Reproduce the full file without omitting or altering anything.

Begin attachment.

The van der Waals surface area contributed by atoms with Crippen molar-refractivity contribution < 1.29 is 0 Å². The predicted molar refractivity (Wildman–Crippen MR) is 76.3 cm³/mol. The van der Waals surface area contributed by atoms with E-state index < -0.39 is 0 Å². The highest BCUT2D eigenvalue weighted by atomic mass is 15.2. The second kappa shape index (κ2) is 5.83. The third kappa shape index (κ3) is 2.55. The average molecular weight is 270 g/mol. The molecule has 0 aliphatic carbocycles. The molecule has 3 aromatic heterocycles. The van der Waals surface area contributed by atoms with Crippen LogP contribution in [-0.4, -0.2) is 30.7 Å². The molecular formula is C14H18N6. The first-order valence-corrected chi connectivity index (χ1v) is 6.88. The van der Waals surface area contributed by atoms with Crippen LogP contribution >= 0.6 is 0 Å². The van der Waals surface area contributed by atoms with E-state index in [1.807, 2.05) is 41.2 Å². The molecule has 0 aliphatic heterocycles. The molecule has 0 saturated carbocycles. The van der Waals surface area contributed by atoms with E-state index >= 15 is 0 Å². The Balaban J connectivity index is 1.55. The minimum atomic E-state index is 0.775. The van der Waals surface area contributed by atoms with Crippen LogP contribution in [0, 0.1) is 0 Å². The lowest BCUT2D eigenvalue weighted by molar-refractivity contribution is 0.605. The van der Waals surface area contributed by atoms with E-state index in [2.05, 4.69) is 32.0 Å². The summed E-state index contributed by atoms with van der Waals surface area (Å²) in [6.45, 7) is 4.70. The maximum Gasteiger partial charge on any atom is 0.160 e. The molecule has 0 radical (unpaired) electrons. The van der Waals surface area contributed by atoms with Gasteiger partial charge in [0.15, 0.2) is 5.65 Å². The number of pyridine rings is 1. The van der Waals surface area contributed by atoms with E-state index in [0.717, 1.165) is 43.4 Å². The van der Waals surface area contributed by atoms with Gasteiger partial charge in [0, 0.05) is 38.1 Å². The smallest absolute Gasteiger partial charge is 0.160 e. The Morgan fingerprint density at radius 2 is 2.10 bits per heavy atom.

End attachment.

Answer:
The van der Waals surface area contributed by atoms with Crippen molar-refractivity contribution < 1.29 is 0 Å². The predicted molar refractivity (Wildman–Crippen MR) is 76.3 cm³/mol. The van der Waals surface area contributed by atoms with E-state index < -0.39 is 0 Å². The highest BCUT2D eigenvalue weighted by atomic mass is 15.2. The second kappa shape index (κ2) is 5.83. The third kappa shape index (κ3) is 2.55. The average molecular weight is 270 g/mol. The molecule has 0 aliphatic carbocycles. The molecule has 3 aromatic heterocycles. The van der Waals surface area contributed by atoms with Crippen LogP contribution in [-0.4, -0.2) is 30.7 Å². The molecular formula is C14H18N6. The first-order valence-corrected chi connectivity index (χ1v) is 6.88. The van der Waals surface area contributed by atoms with Crippen LogP contribution >= 0.6 is 0 Å². The van der Waals surface area contributed by atoms with E-state index in [1.807, 2.05) is 41.2 Å². The molecule has 0 aliphatic heterocycles. The molecule has 0 saturated carbocycles. The van der Waals surface area contributed by atoms with E-state index >= 15 is 0 Å². The Balaban J connectivity index is 1.55. The minimum atomic E-state index is 0.775. The van der Waals surface area contributed by atoms with Crippen LogP contribution in [0, 0.1) is 0 Å². The lowest BCUT2D eigenvalue weighted by molar-refractivity contribution is 0.605. The van der Waals surface area contributed by atoms with E-state index in [2.05, 4.69) is 32.0 Å². The summed E-state index contributed by atoms with van der Waals surface area (Å²) in [6.45, 7) is 4.70. The maximum Gasteiger partial charge on any atom is 0.160 e. The molecule has 0 radical (unpaired) electrons. The van der Waals surface area contributed by atoms with Gasteiger partial charge in [0.15, 0.2) is 5.65 Å². The number of pyridine rings is 1. The van der Waals surface area contributed by atoms with E-state index in [0.717, 1.165) is 43.4 Å². The van der Waals surface area contributed by atoms with Gasteiger partial charge in [0, 0.05) is 38.1 Å². The smallest absolute Gasteiger partial charge is 0.160 e. The Morgan fingerprint density at radius 2 is 2.10 bits per heavy atom.